WELLMAN TARGETS STUDENT TALENT

Byline: Allegra Holch

NEW YORK — “Plastics.”
That’s the now-legendary career advice Dustin Hoffman’s character got in the 1967 film “The Graduate,” and if you ask Wellman Inc., it wasn’t such a bad idea — as long as it’s recycled plastic.
For four years, the fiber company has been producing Fortrel EcoSpun, a polyester fiber made from recycled, post-consumer (PET) plastic bottles, and it has been steadily gaining recognition with designers.
One reason could be Wellman’s Master-Apprentice Programme, a joint effort of Wellman and the Council of Fashion Designers of America (CFDA), now in its second year, that pairs designers with students for week-long apprenticeships. The results — one outfit designed by the master designer and one by the apprentice — are shown side by side in a full-scale runway show under the tents in Bryant Park during Fashion Week. Wellman’s only edict for the designs: They must feature fabrics that contain Wellman’s Fortrel EcoSpun.
Like the fiber, the event is growing in popularity. This year, the number of participating designers grew from 26 to 34; Calvin Klein, Oscar de la Renta and Richard Tyler were among the newcomers. Two schools — Rhode Island School of Design and Kent State University — also took part for the first time, joining last year’s group that included the Fashion Institute of Technology, Otis College of Art and Design, Parsons School of Design, Philadelphia College of Textiles and Science and Pratt Institute.
The show, held in the Pavilion, drew a crowd of more than 800.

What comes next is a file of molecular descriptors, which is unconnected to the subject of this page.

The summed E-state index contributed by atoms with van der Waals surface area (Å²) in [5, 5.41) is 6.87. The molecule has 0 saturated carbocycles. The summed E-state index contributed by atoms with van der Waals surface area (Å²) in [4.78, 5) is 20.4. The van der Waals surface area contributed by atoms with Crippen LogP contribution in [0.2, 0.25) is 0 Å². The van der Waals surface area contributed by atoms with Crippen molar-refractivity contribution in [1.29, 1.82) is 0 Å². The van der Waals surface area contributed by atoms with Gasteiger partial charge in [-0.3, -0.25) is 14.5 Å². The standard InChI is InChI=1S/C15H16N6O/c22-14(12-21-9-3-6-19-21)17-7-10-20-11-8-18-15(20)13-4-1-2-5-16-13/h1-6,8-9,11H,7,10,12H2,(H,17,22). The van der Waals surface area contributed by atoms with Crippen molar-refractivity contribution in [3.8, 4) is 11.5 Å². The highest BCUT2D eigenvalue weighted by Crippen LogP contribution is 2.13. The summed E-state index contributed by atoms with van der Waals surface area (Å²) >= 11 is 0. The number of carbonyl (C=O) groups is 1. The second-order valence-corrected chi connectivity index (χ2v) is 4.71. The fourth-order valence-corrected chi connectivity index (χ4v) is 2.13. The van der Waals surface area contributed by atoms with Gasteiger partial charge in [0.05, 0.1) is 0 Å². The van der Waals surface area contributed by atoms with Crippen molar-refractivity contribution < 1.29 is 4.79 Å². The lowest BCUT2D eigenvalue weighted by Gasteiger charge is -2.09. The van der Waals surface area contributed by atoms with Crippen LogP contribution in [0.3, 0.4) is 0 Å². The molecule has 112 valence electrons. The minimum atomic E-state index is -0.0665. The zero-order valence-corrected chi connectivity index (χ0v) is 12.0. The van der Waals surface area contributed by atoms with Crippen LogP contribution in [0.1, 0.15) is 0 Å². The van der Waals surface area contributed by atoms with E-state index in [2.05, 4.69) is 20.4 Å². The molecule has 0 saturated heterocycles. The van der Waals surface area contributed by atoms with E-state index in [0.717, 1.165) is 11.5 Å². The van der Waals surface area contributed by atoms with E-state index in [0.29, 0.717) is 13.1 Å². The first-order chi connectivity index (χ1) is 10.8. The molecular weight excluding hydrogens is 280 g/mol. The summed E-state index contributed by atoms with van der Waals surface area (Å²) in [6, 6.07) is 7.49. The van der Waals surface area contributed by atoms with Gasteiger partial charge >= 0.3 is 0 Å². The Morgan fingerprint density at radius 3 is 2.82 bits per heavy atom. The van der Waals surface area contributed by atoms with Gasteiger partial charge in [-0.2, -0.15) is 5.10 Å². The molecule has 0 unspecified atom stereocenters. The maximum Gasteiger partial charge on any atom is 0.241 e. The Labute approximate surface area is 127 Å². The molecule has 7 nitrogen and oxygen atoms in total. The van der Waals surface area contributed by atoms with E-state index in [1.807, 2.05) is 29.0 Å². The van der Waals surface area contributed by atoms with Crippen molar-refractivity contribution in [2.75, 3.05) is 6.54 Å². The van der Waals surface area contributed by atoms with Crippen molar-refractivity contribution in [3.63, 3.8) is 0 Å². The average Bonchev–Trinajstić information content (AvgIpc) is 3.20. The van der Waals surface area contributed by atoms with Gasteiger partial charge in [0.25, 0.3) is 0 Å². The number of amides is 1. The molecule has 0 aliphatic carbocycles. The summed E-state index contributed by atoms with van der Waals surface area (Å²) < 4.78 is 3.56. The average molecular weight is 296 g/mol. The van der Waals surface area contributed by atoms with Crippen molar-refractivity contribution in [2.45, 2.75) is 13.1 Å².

Waving a plastic water bottle in the air, Jim Casey, president of Wellman’s fiber division, said, “This bottle could have been in a landfill, but it’s not. Most of the fabrics in the show today were made of Fortrel EcoSpun, our recyclable polyester fiber. These students will definitely have a major impact in the next millennium. There were 18 seniors in last year’s show, and all 18 now have jobs in the fashion industry.”
Casey then presented Stan Herman, president of the Council of Fashion Designers of America, with a check for $10,000, Wellman’s contribution to the CFDA scholarship fund.
On the runway, EcoSpun fleece fabrics made a strong showing in bright colors such as orange and fuchsia, and in bold buffalo checks. And while the fabric is usually thought of for sporty outdoor gear, some students and designers showed it in more dressed-up strapless dresses and dramatic, sweeping coats with feathers, fur or hand-painted designs.
Others opted for the minimalist route, with clean-cut pantsuits in denim, twill and herringbone tweed fabrics, all containing EcoSpun fiber.
Participating designers gave favorable reviews to the program and the fabrics.
“Helping students take their first steps as designers in the ‘real world’ is the most meaningful aspect of the Master Apprentice Programme,” said David Chu, president of Nautica International. “Second to that is the opportunity to design with an environmentally friendly fabric like EcoSpun.”
“The future of fashion depends on our becoming more environmentally sensitive,” said designer Jill Stuart. “Fabrics such as EcoSpun polyester are a perfect example of how designers and fabric companies can come together to support this cause.”
“Working with man-made recycled fabrics has been an unexpected pleasure,” said designer Eric Gaskins. “They are every bit as elegant as natural fibers, and they are clever and useful answers to the abundance of wasted materials.”
Fabrics in the show were donated by 13 domestic mills: Brookwood Cos., Consoltex, Cotton Plus, Coville, Delta Mills, Draper Knitting, Dyersburg Fabrics, Eco Sport, Evo Manufacturing, Malden Mills, Stillwater Mills, Summit Knitting and Swift Textiles.

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